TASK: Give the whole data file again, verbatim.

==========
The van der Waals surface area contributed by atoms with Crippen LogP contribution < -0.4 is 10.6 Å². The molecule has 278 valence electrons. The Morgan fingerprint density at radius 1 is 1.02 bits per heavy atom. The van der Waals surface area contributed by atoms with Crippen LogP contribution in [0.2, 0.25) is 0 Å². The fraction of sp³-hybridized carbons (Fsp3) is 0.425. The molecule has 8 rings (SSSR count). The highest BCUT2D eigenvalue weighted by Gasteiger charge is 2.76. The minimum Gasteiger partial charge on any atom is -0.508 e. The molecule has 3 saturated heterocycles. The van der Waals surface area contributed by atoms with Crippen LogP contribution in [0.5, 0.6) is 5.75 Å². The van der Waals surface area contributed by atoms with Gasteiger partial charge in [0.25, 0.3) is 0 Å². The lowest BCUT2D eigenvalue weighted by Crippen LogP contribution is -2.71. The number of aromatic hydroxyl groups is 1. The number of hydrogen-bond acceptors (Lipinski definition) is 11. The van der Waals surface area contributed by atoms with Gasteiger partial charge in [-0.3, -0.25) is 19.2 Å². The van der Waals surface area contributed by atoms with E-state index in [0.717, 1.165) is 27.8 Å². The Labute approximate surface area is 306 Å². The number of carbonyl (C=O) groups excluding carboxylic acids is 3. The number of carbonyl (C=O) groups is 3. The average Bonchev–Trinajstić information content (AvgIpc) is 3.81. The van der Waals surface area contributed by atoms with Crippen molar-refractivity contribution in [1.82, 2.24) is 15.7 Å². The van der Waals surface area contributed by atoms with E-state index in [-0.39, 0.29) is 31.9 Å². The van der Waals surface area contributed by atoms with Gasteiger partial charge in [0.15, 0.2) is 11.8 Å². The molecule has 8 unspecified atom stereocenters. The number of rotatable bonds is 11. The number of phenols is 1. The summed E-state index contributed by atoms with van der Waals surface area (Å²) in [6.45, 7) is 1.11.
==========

The van der Waals surface area contributed by atoms with Crippen LogP contribution < -0.4 is 10.6 Å². The molecule has 278 valence electrons. The Morgan fingerprint density at radius 1 is 1.02 bits per heavy atom. The van der Waals surface area contributed by atoms with Crippen LogP contribution in [0.2, 0.25) is 0 Å². The fraction of sp³-hybridized carbons (Fsp3) is 0.425. The molecule has 8 rings (SSSR count). The highest BCUT2D eigenvalue weighted by Gasteiger charge is 2.76. The minimum Gasteiger partial charge on any atom is -0.508 e. The molecule has 3 saturated heterocycles. The van der Waals surface area contributed by atoms with Crippen LogP contribution in [0.5, 0.6) is 5.75 Å². The van der Waals surface area contributed by atoms with Gasteiger partial charge in [0.25, 0.3) is 0 Å². The lowest BCUT2D eigenvalue weighted by Crippen LogP contribution is -2.71. The number of aromatic hydroxyl groups is 1. The number of hydrogen-bond acceptors (Lipinski definition) is 11. The van der Waals surface area contributed by atoms with Gasteiger partial charge in [-0.3, -0.25) is 19.2 Å². The van der Waals surface area contributed by atoms with E-state index in [0.717, 1.165) is 27.8 Å². The Labute approximate surface area is 306 Å². The number of carbonyl (C=O) groups excluding carboxylic acids is 3. The number of carbonyl (C=O) groups is 3. The average Bonchev–Trinajstić information content (AvgIpc) is 3.81. The van der Waals surface area contributed by atoms with Crippen molar-refractivity contribution in [1.82, 2.24) is 15.7 Å². The van der Waals surface area contributed by atoms with E-state index in [-0.39, 0.29) is 31.9 Å². The van der Waals surface area contributed by atoms with Gasteiger partial charge in [0.15, 0.2) is 11.8 Å². The molecule has 8 unspecified atom stereocenters. The number of rotatable bonds is 11. The number of phenols is 1. The summed E-state index contributed by atoms with van der Waals surface area (Å²) in [6.45, 7) is 1.11.